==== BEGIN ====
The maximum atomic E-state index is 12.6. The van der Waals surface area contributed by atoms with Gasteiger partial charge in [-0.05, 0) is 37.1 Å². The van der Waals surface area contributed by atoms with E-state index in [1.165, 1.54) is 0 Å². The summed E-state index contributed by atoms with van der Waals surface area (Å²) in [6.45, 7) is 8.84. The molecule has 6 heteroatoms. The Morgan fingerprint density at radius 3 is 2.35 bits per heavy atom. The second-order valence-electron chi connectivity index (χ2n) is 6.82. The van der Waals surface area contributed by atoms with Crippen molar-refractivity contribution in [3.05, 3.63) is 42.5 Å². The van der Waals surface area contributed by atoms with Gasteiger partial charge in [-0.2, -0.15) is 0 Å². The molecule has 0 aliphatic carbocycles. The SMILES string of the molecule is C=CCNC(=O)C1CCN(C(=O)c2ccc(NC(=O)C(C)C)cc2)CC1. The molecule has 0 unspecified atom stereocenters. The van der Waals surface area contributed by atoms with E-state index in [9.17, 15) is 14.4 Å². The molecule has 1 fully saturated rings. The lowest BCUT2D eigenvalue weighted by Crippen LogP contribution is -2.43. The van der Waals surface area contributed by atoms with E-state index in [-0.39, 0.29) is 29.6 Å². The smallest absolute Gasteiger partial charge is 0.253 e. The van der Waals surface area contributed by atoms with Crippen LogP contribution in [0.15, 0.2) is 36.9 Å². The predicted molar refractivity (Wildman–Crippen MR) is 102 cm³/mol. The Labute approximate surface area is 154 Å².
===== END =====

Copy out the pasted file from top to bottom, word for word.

The maximum atomic E-state index is 12.6. The van der Waals surface area contributed by atoms with Gasteiger partial charge in [-0.05, 0) is 37.1 Å². The van der Waals surface area contributed by atoms with E-state index in [1.165, 1.54) is 0 Å². The summed E-state index contributed by atoms with van der Waals surface area (Å²) in [6.45, 7) is 8.84. The molecule has 6 heteroatoms. The Morgan fingerprint density at radius 3 is 2.35 bits per heavy atom. The second-order valence-electron chi connectivity index (χ2n) is 6.82. The van der Waals surface area contributed by atoms with Crippen molar-refractivity contribution in [3.05, 3.63) is 42.5 Å². The van der Waals surface area contributed by atoms with Gasteiger partial charge in [-0.2, -0.15) is 0 Å². The molecule has 0 aliphatic carbocycles. The SMILES string of the molecule is C=CCNC(=O)C1CCN(C(=O)c2ccc(NC(=O)C(C)C)cc2)CC1. The molecule has 0 unspecified atom stereocenters. The van der Waals surface area contributed by atoms with E-state index in [9.17, 15) is 14.4 Å². The molecule has 1 fully saturated rings. The lowest BCUT2D eigenvalue weighted by Crippen LogP contribution is -2.43. The van der Waals surface area contributed by atoms with E-state index in [-0.39, 0.29) is 29.6 Å². The smallest absolute Gasteiger partial charge is 0.253 e. The van der Waals surface area contributed by atoms with Crippen LogP contribution in [0.15, 0.2) is 36.9 Å². The predicted molar refractivity (Wildman–Crippen MR) is 102 cm³/mol. The Labute approximate surface area is 154 Å².